Define ‘Argy Bargy’

on 7 Comments

Glenn Condell says he managed to publish a letter in the Sydney Morning Herald, protesting censorship by the Israel lobby, after much “argy bargy.” It reminded me of the Aussieism, “agro,” for aggressive. I asked him to define argy bargy. Condell did, and then noted the role of Aussie’s public television:

We use ‘argy bargy’ as a
synonym for prolonged argument – here is a short para on the etymology –

I am rather pleased about [the letter] – my strike rate for
publication there is not high, especially with Israel-related issues. Ice is breaking
here too perhaps. Note that the link I provided to the Media Watch story about the
Herald’s editorial cowardice is, like the one above, from the ABC, our
national public broadcaster. Its very existence, on every TV set in the
land, is I think a good prophylactic against corporate media spin, quite apart
from the value of programs like Media Watch. I have always thought if the
US had an analogue of the ABC, they would never
have invaded Iraq
– the populace would have been too informed to allow it.

>From Weiss again (can’t unindent!): Bill Moyers said something very much like this, lately on Public Broadcasting System here. That our media are so corporatized that they could not oppose the Iraq war, and dissidents are sidelined. I feel that PBS did a lousy job overall of braking the Iraq war plans…

7 Responses

  1. Andy
    May 23, 2008, 12:43 pm

    Hi, Phil –

    You can't unindent because you're missing a blockquote element end-tag. Go into the post source code and insert a

    (less-than symbol)/blockquote>

    after "too informed to allow it." at the end of Glenn's quote – this will solve the problem.

    (Your blog won't allow me to input the less-than symbol – you'll have to do that.)

  2. Phil Weiss
    May 23, 2008, 12:45 pm

    andy you are helping me, thank you!
    now can you help me with my wife's ipod???????

  3. Andy
    May 23, 2008, 1:10 pm

    A slight mistake with respect to my first comment…

    The blockquote element end-tag in question isn't "missing" but appears at the end of your remarks – move it to the end of Glenn's remarks and you'll be OK.

    I don't have an iPod, so I can't help you out there, sorry…

  4. Oarwell
    May 23, 2008, 3:00 pm

    This fits the idea of "brouhaha:"

    Israel Arrests Outspoken Academic Norman Finkelstein

    The American academic Norman Finkelstein has been arrested and ordered deported from Israel. Finkelstein arrived in Tel Aviv earlier today on his way to the Occupied Territories. He was immediately detained and told he is banned from Israel for ten years. He’s expected to be deported tomorrow. Finkelstein is known one of the most prominent academic critics of Israel’s occupation of the West Bank and Gaza.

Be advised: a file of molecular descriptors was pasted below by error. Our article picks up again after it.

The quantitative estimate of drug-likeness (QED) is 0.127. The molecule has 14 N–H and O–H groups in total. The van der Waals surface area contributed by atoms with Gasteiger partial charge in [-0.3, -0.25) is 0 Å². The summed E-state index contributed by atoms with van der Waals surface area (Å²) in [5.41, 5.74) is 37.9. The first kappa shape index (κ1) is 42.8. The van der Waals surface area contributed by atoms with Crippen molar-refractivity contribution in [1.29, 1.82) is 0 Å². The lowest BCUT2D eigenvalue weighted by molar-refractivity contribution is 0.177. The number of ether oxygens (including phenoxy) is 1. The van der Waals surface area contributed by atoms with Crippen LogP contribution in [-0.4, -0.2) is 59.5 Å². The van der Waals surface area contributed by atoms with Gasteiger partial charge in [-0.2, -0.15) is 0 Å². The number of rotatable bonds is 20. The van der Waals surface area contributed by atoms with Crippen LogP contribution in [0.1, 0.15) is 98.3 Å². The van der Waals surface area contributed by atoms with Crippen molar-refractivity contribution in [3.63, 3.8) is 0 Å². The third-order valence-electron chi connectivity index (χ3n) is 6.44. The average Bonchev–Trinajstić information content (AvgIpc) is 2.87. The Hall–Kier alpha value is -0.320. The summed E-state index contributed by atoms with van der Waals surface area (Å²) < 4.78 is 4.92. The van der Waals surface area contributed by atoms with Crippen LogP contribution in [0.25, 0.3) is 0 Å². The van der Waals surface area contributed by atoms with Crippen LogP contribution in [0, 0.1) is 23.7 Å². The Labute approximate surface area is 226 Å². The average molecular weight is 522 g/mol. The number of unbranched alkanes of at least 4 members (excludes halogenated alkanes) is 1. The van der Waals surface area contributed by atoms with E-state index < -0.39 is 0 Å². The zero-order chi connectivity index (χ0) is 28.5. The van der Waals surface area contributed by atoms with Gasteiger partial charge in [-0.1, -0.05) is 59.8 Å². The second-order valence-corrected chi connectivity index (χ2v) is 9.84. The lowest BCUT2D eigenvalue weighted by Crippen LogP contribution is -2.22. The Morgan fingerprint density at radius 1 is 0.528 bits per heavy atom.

"Finkelstein landed at Ben Gurion international airport near Tel Aviv in the early morning and was told by a representative of the ministry of interior that he would not be allowed into the country on ’security’ grounds, attorney Michael Sfard told dpa."

  5. Glenn Condell
    May 23, 2008, 11:22 pm

    My government was part of the invasion and so the ABC didn't prevent us from going to war, but considering whether to pre-emptively invade another country is not something John Howard would ever have dreamed of doing on his own. Ditto Blair.

    But once HQ in Washington had made the decision, we were always going to be there. The Alliance is an article of faith here and evena Labor PM would have joined, though conceivably with less gusto and more caution.

    I just think that if the US had a genuine analogue to the ABC, with the majority of the nation's best journos working for it, parsing government (and opposition) spin rather than promulgating it, the War Party would have had far less fertile ground for it's fantasies to take root.

    If Phil had grown up over here, the ABC would have been his natural home, as it is for our finest journos – Chris Masters, Kerry O'Brien, Tony Jones, and Maxine McKew, until last year's election, when she knocked John Howard out of his own electorate. ABC investigative programs have brought down State governments and exposed rorts (another great Aussie term) and corrupion at all levels.

    Which is why governments of all stripes try to neuter it by stacking the board. Australians love their ABC though and govts fool with it at their peril.

  6. Phil Weiss
    May 23, 2008, 11:53 pm

    glenn what's rorts.
    rorts and all?

  7. Glenn Condell
    May 25, 2008, 7:41 pm

    Rorts are corrupt work practices, dubious tax minimisation schemes… basically any actions which are designed to enrich or advantage someone or some group by fiddling the books, bending the rules, etc.

    The wharfies here were famous for their overtime and sick leave rorts before Howard confronted the union and succeeded in breaking their monopoly on waterfront labour. There's a big story here in NSW at the moment with State Rail employees in court accused of contracting rorts – awarding big cleaning or removal contracts to friends who pay a premium for the service.

    Rorts are a great Aussie tradition, though if you change the name, the tendency exists everywhere. What was Enron but a giant rort?

Leave a Reply